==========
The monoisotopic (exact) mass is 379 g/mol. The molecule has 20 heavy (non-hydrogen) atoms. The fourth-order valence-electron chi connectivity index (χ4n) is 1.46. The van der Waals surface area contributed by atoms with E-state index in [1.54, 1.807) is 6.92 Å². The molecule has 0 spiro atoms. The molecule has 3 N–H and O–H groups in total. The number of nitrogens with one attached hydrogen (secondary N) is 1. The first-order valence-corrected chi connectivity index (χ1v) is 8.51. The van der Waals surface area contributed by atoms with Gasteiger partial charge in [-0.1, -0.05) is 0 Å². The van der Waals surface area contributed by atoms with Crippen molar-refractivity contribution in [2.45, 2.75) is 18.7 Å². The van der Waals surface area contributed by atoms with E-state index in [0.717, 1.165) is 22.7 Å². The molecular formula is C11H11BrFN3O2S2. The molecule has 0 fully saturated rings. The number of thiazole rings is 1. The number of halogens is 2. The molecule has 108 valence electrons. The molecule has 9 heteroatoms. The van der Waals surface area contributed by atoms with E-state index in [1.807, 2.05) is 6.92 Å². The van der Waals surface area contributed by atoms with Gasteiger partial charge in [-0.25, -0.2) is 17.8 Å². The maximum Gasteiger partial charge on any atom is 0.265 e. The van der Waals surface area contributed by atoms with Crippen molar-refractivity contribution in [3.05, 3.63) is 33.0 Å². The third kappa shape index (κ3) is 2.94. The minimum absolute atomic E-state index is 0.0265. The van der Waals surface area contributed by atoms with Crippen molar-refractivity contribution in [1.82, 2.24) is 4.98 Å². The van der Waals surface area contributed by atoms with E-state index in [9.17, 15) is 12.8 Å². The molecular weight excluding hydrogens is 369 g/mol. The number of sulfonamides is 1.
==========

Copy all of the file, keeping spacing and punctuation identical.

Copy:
The monoisotopic (exact) mass is 379 g/mol. The molecule has 20 heavy (non-hydrogen) atoms. The fourth-order valence-electron chi connectivity index (χ4n) is 1.46. The van der Waals surface area contributed by atoms with E-state index in [1.54, 1.807) is 6.92 Å². The molecule has 0 spiro atoms. The molecule has 3 N–H and O–H groups in total. The number of nitrogens with one attached hydrogen (secondary N) is 1. The first-order valence-corrected chi connectivity index (χ1v) is 8.51. The van der Waals surface area contributed by atoms with Gasteiger partial charge in [-0.1, -0.05) is 0 Å². The van der Waals surface area contributed by atoms with Crippen molar-refractivity contribution in [2.45, 2.75) is 18.7 Å². The van der Waals surface area contributed by atoms with E-state index in [0.717, 1.165) is 22.7 Å². The molecular formula is C11H11BrFN3O2S2. The molecule has 0 fully saturated rings. The number of thiazole rings is 1. The number of halogens is 2. The molecule has 108 valence electrons. The molecule has 9 heteroatoms. The van der Waals surface area contributed by atoms with E-state index in [1.807, 2.05) is 6.92 Å². The van der Waals surface area contributed by atoms with Gasteiger partial charge in [-0.25, -0.2) is 17.8 Å². The maximum Gasteiger partial charge on any atom is 0.265 e. The van der Waals surface area contributed by atoms with Crippen molar-refractivity contribution in [3.05, 3.63) is 33.0 Å². The third kappa shape index (κ3) is 2.94. The minimum absolute atomic E-state index is 0.0265. The van der Waals surface area contributed by atoms with Crippen molar-refractivity contribution in [1.82, 2.24) is 4.98 Å². The van der Waals surface area contributed by atoms with E-state index in [9.17, 15) is 12.8 Å². The molecular weight excluding hydrogens is 369 g/mol. The number of sulfonamides is 1.